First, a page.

Can’t remember where the link came from (big place, bboing? Bookslut?, but A.D.: New Orleans After the Deluge is a great comic. Anything New Orleans from Katrina (and the ongoing huge government failure) is car-crash addictive reading. This comic has many angles and is worth following. Nice web set up, too, for easy reading.
Gasoline prices are back up near $3. Wonder if truck sales will plummet again? Where’s the damn hybrid van? Haven’t explored it yet but World Without Oil looks interesting.
(Yes, someone sent something that continues to crash the email, therefore: blogging. Dum de dum.)
Jeff VanderMeer explains that Liz Hand is actually a saint. This may have come as a surprise to Liz, but not to the citizens (subjects? artifices?) of Smagardine.
Smagardine history has some parallels to that of Hav and readers of one country’s news might be interested in Jan Morris’s update (from last year) of her notes from that country simply titled Hav. Morris’s novel (which has a beautiful image on the cover) is quite simply wonderful. It has a slow-building complexity that draws the reader in and insists on the truths underlying the fictions. There are characters we recognize from our own travels (and our own towns), relationships touched on (like nerves), and always there is a growing tension that the writer can never quite get a hold of.
The second part of the novel (the new section), “Hav of the Myrmidons,” is a fantastic addition that changes everything we were told. Where Hav before was part of the past, the Great Game, Le Carre and Greene novels, Patrick Leigh Fermor’s autobiography, Hav has now moved into the present. It is clean, simple, unknowable. What is obvious is the money and the beliefs behind it of the unnamed—but known—financiers. Morris tracks down some of her acquaintances and sources from her previous visit and some of them are happier than others. Post-revolution (here: the Intervention), we would be the same.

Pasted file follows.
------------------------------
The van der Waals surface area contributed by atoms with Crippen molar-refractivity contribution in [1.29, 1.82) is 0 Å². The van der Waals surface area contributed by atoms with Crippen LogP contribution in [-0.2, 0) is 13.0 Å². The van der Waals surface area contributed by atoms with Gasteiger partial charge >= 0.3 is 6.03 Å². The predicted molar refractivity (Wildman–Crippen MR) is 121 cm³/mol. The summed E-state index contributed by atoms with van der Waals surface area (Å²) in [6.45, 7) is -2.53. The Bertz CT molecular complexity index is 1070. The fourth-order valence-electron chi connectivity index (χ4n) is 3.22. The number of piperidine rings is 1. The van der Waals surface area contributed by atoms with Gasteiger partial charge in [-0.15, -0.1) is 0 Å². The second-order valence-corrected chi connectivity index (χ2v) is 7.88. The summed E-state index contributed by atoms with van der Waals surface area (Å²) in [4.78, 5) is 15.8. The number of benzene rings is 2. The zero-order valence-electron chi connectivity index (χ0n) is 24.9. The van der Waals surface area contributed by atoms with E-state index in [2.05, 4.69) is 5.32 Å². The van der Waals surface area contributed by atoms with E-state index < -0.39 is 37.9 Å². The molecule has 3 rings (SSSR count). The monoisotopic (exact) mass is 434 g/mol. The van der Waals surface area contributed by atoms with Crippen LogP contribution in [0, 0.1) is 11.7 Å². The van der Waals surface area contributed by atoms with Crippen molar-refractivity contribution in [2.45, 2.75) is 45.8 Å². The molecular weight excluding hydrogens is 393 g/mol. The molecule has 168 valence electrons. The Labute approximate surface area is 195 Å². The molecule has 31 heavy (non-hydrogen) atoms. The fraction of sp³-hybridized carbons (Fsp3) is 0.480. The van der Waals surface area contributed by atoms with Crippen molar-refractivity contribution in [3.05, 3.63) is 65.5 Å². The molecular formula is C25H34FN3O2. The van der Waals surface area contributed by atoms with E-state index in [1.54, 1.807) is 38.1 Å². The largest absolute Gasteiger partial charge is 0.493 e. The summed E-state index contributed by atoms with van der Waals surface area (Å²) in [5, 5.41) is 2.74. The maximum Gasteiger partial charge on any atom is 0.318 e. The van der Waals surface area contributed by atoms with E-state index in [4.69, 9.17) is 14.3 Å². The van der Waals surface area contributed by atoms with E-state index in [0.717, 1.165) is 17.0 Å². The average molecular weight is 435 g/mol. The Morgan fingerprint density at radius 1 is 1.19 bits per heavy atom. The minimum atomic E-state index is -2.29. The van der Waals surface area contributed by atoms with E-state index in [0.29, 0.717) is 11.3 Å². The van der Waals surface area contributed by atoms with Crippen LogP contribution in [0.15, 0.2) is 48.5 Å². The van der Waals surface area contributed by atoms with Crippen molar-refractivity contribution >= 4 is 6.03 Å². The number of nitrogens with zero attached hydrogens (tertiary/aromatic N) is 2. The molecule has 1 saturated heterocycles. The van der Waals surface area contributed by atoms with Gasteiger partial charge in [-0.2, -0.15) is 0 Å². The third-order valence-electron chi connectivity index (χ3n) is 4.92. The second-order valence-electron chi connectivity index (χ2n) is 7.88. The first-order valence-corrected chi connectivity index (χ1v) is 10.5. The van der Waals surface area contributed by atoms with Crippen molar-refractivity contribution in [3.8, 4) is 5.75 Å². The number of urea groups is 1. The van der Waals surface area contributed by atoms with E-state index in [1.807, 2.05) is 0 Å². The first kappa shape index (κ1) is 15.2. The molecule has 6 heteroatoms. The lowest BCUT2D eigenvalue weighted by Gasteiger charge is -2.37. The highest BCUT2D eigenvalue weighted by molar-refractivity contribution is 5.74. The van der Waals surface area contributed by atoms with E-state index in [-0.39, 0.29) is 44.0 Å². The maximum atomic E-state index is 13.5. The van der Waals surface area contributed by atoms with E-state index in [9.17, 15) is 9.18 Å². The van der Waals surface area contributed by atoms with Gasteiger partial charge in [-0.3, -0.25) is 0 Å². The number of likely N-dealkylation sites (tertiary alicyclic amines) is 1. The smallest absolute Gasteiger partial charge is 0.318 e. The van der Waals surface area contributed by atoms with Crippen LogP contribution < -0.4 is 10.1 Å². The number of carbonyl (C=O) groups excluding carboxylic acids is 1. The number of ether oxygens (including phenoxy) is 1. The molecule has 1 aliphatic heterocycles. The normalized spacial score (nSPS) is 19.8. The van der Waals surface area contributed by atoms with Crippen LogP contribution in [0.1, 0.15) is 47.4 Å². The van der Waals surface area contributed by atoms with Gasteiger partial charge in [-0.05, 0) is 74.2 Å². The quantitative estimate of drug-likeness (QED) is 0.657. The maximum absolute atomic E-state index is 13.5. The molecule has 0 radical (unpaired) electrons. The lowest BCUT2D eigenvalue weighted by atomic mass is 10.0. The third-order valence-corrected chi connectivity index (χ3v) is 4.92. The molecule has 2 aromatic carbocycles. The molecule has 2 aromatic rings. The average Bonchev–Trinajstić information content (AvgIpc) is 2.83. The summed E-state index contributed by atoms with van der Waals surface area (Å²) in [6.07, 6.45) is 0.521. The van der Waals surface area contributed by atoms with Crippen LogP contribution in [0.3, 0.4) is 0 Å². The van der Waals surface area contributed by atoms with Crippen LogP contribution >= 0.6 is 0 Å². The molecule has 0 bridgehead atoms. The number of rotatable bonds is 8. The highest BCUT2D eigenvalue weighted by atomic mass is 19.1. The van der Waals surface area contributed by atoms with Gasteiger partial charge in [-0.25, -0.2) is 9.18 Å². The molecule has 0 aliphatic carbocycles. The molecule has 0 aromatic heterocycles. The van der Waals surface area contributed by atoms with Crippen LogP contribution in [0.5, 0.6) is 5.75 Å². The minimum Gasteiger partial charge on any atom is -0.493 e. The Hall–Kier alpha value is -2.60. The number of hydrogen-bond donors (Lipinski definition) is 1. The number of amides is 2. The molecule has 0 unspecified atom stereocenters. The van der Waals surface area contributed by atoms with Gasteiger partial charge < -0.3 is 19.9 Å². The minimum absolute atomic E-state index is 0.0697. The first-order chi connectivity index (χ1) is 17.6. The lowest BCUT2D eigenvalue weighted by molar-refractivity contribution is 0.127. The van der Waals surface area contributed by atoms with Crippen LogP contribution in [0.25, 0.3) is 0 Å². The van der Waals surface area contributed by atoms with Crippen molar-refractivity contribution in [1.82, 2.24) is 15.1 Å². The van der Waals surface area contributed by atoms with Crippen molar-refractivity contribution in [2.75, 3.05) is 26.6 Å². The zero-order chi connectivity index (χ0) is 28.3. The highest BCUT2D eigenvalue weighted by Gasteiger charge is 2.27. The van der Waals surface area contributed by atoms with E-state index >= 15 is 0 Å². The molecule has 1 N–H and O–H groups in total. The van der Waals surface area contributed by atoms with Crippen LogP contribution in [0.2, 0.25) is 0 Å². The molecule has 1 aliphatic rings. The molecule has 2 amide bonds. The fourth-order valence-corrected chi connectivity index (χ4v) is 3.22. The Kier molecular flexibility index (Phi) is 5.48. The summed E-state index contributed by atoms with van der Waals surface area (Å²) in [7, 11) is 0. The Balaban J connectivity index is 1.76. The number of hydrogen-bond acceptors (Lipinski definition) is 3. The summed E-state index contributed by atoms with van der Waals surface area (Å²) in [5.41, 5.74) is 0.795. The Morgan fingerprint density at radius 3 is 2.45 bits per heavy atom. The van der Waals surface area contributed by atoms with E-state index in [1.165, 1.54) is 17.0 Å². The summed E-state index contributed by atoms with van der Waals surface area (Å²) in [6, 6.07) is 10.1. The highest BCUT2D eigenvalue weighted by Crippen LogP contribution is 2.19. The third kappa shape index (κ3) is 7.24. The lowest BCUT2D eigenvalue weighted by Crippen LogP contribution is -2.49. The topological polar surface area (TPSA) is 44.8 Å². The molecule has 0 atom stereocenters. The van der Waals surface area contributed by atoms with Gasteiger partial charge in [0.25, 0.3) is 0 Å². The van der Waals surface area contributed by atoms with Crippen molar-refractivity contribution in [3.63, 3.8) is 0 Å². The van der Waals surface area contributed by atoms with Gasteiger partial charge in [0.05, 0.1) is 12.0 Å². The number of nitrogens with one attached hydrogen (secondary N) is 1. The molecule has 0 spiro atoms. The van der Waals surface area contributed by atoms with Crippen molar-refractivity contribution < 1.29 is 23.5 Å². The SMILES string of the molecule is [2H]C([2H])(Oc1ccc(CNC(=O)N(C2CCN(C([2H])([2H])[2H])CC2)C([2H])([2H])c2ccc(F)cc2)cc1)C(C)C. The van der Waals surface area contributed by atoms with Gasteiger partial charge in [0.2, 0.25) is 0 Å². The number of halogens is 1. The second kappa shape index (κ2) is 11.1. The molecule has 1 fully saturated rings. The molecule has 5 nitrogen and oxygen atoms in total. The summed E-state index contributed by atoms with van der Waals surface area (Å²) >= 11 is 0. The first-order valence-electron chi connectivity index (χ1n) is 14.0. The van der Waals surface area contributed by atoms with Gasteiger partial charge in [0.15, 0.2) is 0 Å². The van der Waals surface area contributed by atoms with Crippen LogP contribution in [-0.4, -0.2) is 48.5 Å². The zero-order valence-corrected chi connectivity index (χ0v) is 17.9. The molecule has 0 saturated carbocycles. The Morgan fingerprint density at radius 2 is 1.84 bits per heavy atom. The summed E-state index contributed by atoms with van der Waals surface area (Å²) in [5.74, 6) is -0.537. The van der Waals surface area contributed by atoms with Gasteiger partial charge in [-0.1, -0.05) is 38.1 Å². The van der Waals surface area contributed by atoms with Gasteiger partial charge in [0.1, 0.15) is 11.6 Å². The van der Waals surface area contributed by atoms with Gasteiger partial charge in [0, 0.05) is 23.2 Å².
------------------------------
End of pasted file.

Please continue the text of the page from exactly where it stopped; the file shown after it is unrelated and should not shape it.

As always, the books selected by The News can be found at branches of the public library. Talking Leaves, Barnes & Noble and the Book Corner in Niagara Falls offer special displays and discounts. Free bookmarks that match each month’s selection are offered in stores and at library branches.
Also, we want to hear your thoughts — on Fowler’s book, yes, but also on Jane Austen, and on ideas for future Book Club choices. Send an e-mail to [email protected], or write to Buffalo News Book Club, P.O. Box 100, Buffalo, NY 14203.
Found this (posted during the Interfictions giveaway) quite striking—thanks Yileen.